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Panoramas: Lower Valley
Stony Point Battlefield
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The British captured and fortified the point in 1779 by erecting an earthen fort and two barriers called abatis, (the abatis visible in the lower section of the image at right by dragging your mouse down in the image). Sir Henry Clinton garrisoned Stony Point and Verplanck's Point with about 1,000 men to protect the King's Ferry, which crossed the Hudson River between the two posts. Clinton then launched raids against Connecticut coastal towns, in a continuing attempt to lure Washington into battle.

General Washington devised a plan for Brigadier General Anthony Wayne and his Corps of Light Infantry to lead a surprise midnight assault against Stony Point. The heaviest fighting lasted half an hour, and by 1 a.m. the British garrison had surrendered. Three days later, Washington abandoned Stony Point because he knew it could not be defended against the combined might of the British army and navy.

The victory at Stony Point was the last major battle in the north. Of the 11 decorations for bravery awarded by Congress during the Revolutionary War, three American officers were presented with medals for their bravery in this battle. Clinton's plan to defeat the Continentals and end the war had failed.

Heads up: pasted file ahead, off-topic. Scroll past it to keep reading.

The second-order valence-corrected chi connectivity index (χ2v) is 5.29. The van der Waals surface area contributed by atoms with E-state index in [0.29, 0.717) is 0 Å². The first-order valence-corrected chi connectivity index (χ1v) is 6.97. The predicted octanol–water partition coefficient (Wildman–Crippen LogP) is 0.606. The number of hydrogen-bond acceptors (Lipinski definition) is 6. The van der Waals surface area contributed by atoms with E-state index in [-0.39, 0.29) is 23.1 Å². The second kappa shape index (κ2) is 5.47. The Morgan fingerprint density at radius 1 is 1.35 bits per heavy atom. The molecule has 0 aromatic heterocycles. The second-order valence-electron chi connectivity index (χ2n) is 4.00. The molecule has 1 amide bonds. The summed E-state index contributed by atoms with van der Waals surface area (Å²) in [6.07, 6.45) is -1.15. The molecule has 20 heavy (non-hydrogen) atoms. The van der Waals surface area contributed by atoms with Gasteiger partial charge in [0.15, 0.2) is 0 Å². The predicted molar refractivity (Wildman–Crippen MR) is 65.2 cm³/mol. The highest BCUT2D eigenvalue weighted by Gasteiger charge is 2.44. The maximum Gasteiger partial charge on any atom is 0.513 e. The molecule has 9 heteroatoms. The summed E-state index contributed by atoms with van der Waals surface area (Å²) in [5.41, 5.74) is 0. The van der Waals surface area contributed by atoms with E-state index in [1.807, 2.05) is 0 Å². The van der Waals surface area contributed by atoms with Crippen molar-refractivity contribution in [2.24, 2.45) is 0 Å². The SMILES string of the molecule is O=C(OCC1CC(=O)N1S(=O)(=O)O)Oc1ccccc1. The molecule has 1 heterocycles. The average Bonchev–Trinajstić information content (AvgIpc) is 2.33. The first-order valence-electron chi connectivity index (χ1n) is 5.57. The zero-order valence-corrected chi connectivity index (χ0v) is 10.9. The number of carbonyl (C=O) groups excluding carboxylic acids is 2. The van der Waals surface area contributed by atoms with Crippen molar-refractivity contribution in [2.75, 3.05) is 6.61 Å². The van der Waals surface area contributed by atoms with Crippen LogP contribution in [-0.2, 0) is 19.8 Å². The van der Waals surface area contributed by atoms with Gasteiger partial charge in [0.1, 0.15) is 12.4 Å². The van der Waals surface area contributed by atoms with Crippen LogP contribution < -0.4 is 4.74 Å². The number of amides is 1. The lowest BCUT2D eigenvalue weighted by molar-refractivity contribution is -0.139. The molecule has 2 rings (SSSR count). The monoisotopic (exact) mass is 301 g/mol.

Stony Point Battlefield is very accessible, and completely handicapped accessible, to the public with well marked roads and numerous informative signs showing descriptions of the battle and fortifications. This self guided tour, coupled with the excellent museum, really gives visitors a feeling for the events that took place on Stony Point. Stony Point Battlefield Historic Site and the Stony Point Lighthouse, located on the grounds and the oldest lighthouse on the Hudson River, are open for visitation Mid-April to October 31, Wed.-Sat. 10 a.m.-5 p.m., Sun. 1-5 p.m. Also open Memorial Day, Independence Day, and Labor Day. The Battlefield is open the rest of the year at reduced hours.

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